Psychology and Psychotherapy: Theory, Research and Practice

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Volume 59 Issue 2 (June 1986), Pages 113-203

A fresh look at genealogical bewilderment (pages 133-140)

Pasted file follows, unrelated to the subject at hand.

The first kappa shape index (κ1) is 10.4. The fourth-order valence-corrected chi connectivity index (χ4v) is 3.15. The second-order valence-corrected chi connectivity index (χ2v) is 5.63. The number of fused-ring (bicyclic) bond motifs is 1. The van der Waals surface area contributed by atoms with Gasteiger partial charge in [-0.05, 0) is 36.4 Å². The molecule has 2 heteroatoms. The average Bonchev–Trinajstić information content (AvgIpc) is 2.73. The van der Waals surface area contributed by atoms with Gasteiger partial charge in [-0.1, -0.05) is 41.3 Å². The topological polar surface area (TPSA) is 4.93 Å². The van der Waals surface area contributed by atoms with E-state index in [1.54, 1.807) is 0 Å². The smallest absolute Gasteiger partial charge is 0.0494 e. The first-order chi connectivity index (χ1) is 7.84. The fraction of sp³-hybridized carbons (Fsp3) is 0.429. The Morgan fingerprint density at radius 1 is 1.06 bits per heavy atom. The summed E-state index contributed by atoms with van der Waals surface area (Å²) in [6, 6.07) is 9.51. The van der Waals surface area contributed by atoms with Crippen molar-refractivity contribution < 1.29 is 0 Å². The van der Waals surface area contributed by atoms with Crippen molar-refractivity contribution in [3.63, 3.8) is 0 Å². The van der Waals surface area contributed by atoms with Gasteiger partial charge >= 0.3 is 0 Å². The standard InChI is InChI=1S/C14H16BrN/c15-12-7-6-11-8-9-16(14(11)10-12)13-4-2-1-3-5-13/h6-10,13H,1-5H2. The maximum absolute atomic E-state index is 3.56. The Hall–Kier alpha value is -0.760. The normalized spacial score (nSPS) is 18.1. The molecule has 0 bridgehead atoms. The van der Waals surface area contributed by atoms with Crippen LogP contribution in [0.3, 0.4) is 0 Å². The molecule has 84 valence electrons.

The concept of genealogical bewilderment is re‐examined in the light of empirical evidence gathered over the past 20 years. It is concluded that, where the quality of surrogate family relationships is sufficient to meet the child' emotional needs, then there is no reason why ancestral knowledge should be a prerequisite of mental health. It would appear that individuals with a spontaneous urge or sometimes even a compulsion to search for their biological relatives are not uncommonly suffering from emotional deprivation. However, this is not to deny the reality of healthy genetic curiosity in children cut off from their roots.

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